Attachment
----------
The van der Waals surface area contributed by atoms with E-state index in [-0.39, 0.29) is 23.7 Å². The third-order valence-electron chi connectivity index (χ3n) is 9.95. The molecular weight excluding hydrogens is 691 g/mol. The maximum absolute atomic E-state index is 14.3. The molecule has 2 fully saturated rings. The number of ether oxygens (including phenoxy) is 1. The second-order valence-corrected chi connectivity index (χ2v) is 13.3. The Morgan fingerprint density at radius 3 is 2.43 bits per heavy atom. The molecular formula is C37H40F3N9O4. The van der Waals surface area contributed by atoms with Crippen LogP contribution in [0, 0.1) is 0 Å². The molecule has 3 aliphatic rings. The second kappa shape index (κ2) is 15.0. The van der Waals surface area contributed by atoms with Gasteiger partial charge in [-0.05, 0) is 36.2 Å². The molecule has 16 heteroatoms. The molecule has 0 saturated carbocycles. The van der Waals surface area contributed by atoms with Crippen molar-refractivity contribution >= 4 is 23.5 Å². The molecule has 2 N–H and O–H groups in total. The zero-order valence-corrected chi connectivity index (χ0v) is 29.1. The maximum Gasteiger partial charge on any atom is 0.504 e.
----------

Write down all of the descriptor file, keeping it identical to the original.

The van der Waals surface area contributed by atoms with E-state index in [-0.39, 0.29) is 23.7 Å². The third-order valence-electron chi connectivity index (χ3n) is 9.95. The molecular weight excluding hydrogens is 691 g/mol. The maximum absolute atomic E-state index is 14.3. The molecule has 2 fully saturated rings. The number of ether oxygens (including phenoxy) is 1. The second-order valence-corrected chi connectivity index (χ2v) is 13.3. The Morgan fingerprint density at radius 3 is 2.43 bits per heavy atom. The molecular formula is C37H40F3N9O4. The van der Waals surface area contributed by atoms with Crippen LogP contribution in [0, 0.1) is 0 Å². The molecule has 3 aliphatic rings. The second kappa shape index (κ2) is 15.0. The van der Waals surface area contributed by atoms with Gasteiger partial charge in [-0.05, 0) is 36.2 Å². The molecule has 16 heteroatoms. The molecule has 0 saturated carbocycles. The van der Waals surface area contributed by atoms with Crippen molar-refractivity contribution >= 4 is 23.5 Å². The molecule has 2 N–H and O–H groups in total. The zero-order valence-corrected chi connectivity index (χ0v) is 29.1. The maximum Gasteiger partial charge on any atom is 0.504 e.